Exchange rates and the threat of a "currency war" are expected to feature heavily at the Group of 20 meeting of finance chiefs in Moscow on Feb. 15-16. There have been fears voiced across Europe recently that the rise in the value of the euro against other currencies, such as Japan's yen, would make the region's exports more expensive and thereby hold back any economic recovery.
However, in an attempt to calm these concerns, the Group of Seven leading industrial nations — which includes Canada, the United States, Japan and four EU countries — issued a statement affirming their commitment to exchange rates determined by the markets and not government policy.
"We are agreed that excessive volatility and disorderly movements in exchange rates can have adverse implications for economic and financial stability," the G-7 said in a statement Tuesday published on the Bank of England website. "We will continue to consult closely on exchange markets and co-operate as appropriate."
Much of the recent volatility in foreign exchange markets has been a by-product of developments affecting the Japanese yen, which dropped Monday to its lowest against the dollar since May 2010. Though the Japanese government has not directly intervened to get the value of the yen down, it has set in motion a series of economic policies, such as a higher 2 per cent target for Japanese inflation that many in the markets think will lead to more money being created in Japan.
One parallel effect of that policy has been a rise in the euro. It is now trading consistently above the $1.30 mark that many politicians and businesses think is fair-value. A higher exchange rate makes life potentially more difficult for exporters and may hold back economic recovery in the 17 European Union countries that use the euro. Figures later this week will likely confirm that the eurozone economy remained in recession in the final three months of 2012.
Marc Ostwald, market strategist at Monument Securities, suggested the G-7 statement was intended to take foreign exchange matters off the table at the G-20 meeting.
However, he said domestic policies in places such as Japan have spillover effects into foreign exchange markets, "so one might well argue that this is a case of not being able to see the wood for the trees."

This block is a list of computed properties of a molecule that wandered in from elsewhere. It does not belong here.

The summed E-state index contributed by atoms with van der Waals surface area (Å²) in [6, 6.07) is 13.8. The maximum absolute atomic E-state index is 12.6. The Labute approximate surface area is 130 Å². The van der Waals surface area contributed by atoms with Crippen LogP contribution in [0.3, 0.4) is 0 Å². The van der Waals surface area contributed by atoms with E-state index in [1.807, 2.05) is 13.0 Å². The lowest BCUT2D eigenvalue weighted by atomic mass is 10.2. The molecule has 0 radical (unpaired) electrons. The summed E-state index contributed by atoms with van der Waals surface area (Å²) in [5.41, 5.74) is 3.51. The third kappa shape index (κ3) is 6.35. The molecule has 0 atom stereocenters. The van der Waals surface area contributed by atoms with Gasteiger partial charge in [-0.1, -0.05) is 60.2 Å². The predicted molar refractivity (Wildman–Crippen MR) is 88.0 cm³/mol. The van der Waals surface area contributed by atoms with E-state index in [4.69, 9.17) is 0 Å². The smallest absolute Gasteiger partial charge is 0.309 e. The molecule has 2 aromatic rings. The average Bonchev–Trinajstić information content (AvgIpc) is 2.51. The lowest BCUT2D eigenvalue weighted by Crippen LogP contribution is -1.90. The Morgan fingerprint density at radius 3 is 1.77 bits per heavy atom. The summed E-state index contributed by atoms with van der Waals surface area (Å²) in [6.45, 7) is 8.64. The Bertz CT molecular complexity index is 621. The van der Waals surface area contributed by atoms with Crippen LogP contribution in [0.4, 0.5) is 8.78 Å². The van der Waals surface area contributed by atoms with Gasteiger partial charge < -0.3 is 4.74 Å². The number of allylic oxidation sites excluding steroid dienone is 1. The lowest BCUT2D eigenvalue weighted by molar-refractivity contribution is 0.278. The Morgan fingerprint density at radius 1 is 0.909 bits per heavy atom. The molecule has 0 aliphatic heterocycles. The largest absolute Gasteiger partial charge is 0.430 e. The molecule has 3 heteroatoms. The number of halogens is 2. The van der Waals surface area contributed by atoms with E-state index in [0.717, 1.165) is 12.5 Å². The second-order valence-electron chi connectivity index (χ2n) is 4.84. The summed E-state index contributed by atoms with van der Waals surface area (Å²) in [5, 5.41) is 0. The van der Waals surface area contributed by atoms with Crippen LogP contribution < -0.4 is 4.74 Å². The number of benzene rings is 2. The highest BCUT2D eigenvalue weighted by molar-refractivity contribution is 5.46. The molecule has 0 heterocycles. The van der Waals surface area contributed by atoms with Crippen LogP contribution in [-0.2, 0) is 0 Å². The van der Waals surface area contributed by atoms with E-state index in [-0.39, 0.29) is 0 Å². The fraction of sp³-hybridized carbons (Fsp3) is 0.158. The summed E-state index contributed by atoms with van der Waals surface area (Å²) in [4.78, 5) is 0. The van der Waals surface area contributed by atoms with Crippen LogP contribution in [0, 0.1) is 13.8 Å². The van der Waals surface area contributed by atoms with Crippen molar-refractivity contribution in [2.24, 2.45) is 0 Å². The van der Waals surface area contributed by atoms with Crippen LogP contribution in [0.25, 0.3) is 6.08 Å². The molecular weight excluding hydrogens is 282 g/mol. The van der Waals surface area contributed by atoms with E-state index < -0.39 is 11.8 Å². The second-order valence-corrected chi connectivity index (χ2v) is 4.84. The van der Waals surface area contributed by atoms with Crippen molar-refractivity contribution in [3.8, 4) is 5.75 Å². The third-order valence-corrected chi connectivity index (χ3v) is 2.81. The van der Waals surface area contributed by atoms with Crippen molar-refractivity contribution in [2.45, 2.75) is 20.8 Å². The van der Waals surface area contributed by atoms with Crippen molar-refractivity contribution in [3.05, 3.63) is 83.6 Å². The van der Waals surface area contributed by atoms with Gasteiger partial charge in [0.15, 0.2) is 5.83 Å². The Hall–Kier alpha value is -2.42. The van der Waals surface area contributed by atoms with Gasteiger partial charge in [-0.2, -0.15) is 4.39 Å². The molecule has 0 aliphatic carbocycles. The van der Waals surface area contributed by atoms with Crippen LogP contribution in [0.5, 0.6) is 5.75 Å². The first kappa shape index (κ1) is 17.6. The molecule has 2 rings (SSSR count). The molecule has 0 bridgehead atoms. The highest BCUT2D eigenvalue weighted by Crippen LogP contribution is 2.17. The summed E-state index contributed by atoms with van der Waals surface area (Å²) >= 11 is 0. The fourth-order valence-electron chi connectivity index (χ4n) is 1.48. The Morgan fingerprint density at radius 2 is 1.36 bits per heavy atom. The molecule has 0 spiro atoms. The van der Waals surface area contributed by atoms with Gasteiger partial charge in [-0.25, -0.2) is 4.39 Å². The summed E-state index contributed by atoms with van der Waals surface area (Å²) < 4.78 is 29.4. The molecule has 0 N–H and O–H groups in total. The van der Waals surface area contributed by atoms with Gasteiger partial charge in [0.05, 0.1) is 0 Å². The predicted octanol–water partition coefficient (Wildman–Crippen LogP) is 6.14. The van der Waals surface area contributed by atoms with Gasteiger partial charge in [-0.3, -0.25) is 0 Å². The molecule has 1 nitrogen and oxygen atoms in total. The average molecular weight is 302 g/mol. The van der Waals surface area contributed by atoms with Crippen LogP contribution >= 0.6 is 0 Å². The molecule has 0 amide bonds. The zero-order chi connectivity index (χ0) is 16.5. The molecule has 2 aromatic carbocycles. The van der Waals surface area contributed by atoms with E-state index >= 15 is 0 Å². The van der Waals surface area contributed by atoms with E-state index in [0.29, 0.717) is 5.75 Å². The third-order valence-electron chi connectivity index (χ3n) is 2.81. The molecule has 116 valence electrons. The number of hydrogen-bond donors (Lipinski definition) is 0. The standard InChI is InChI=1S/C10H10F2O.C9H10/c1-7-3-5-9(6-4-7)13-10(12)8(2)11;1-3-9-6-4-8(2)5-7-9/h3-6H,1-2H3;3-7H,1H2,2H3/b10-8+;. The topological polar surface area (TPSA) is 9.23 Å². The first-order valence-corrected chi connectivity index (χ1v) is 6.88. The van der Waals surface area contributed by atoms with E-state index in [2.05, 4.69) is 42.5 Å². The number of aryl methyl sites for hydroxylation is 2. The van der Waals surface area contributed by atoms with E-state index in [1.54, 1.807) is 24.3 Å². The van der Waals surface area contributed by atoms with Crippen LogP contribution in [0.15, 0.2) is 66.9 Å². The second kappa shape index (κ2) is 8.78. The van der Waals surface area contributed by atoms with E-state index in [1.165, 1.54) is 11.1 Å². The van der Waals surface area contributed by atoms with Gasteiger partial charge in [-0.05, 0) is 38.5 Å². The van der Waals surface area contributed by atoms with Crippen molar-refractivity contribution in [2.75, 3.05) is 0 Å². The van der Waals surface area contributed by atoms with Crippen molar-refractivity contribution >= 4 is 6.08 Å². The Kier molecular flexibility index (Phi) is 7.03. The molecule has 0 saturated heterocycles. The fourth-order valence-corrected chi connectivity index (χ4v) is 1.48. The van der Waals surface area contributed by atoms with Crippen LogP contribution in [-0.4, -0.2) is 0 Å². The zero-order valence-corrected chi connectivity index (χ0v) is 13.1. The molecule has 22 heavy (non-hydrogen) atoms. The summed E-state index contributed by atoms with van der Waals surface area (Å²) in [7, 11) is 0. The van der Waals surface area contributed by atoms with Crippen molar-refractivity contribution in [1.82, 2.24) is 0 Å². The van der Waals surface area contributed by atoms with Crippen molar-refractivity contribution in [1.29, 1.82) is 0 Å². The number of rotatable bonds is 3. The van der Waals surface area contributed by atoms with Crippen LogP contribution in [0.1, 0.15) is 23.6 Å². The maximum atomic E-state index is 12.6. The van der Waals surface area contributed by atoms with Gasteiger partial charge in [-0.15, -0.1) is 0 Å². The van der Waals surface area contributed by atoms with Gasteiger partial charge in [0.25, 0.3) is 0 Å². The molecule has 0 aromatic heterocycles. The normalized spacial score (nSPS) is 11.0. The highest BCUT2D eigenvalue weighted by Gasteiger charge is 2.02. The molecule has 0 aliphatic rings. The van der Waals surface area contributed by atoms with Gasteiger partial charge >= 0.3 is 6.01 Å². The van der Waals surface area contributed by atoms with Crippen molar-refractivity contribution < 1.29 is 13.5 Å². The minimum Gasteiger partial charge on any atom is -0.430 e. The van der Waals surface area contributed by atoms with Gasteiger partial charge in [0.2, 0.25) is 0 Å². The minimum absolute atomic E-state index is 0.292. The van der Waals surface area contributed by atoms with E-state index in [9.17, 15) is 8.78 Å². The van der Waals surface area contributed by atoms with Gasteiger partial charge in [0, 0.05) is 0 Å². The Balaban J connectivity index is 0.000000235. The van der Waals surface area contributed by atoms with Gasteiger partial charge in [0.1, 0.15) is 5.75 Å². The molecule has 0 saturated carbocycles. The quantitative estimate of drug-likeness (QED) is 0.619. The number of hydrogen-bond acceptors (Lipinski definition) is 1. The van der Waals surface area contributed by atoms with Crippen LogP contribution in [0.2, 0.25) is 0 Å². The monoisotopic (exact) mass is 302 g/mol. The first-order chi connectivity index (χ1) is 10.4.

Arriving Tuesday for a meeting of the 27 EU finance ministers, Irish Finance Minister Michael Noonan said there would be discussions about what might be discussed at the G-20 meeting. Several EU finance ministers, including those from France, Germany and Italy and Spain, will make the trip to Moscow. The EU will also be represented there.
"I think all this debate about the relative value of currencies is going to be an issue at the G-20 but we're coming through a period where the concern was the volatility of the euro," Noonan said. "It's a bit soon to argue that it's too strong."
Noonan said he wouldn't support any proposals that the ECB should intervene in the markets to get the value of the euro down.
Nevertheless, there are growing fears that a currency war may be in the offing. Such talk conjures up images of the 1930s when countries engaged in tit-for-tat depreciations — the outcome was to decimate world trade and prolong a depression.
French finance minister Pierre Moscovici has been one of those that have expressed some discomfort over the recent appreciation of the euro. However, on his way in to Tuesday's meeting, he said his priority was making sure that Europe does not remain "an area of long-lasting ??low growth and high unemployment."
He said what is needed is balanced policies— continuing budgetary consolidation while remaining aware of the effects of austerity. The G-20, he added, can be a forum for global co-ordination.